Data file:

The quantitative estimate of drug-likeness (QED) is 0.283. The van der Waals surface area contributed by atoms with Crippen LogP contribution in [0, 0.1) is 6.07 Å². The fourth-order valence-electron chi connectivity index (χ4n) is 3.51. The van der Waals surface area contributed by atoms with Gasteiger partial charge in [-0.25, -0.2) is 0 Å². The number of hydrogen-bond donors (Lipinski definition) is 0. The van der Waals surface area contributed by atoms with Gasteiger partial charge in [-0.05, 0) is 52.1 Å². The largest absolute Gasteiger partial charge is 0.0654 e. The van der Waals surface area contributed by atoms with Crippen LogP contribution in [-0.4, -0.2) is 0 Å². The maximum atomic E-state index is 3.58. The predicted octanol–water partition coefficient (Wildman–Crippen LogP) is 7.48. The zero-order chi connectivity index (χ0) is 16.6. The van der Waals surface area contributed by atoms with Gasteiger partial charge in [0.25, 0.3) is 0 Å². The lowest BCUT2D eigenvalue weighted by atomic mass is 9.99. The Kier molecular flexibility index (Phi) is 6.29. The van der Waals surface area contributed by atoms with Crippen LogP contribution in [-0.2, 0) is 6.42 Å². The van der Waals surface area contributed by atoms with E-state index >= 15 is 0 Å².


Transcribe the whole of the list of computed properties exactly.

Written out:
The quantitative estimate of drug-likeness (QED) is 0.283. The van der Waals surface area contributed by atoms with Crippen LogP contribution in [0, 0.1) is 6.07 Å². The fourth-order valence-electron chi connectivity index (χ4n) is 3.51. The van der Waals surface area contributed by atoms with Gasteiger partial charge in [-0.25, -0.2) is 0 Å². The number of hydrogen-bond donors (Lipinski definition) is 0. The van der Waals surface area contributed by atoms with Gasteiger partial charge in [-0.05, 0) is 52.1 Å². The largest absolute Gasteiger partial charge is 0.0654 e. The van der Waals surface area contributed by atoms with Crippen LogP contribution in [-0.4, -0.2) is 0 Å². The maximum atomic E-state index is 3.58. The predicted octanol–water partition coefficient (Wildman–Crippen LogP) is 7.48. The zero-order chi connectivity index (χ0) is 16.6. The van der Waals surface area contributed by atoms with Gasteiger partial charge in [0.25, 0.3) is 0 Å². The lowest BCUT2D eigenvalue weighted by atomic mass is 9.99. The Kier molecular flexibility index (Phi) is 6.29. The van der Waals surface area contributed by atoms with Crippen LogP contribution in [-0.2, 0) is 6.42 Å². The van der Waals surface area contributed by atoms with E-state index >= 15 is 0 Å².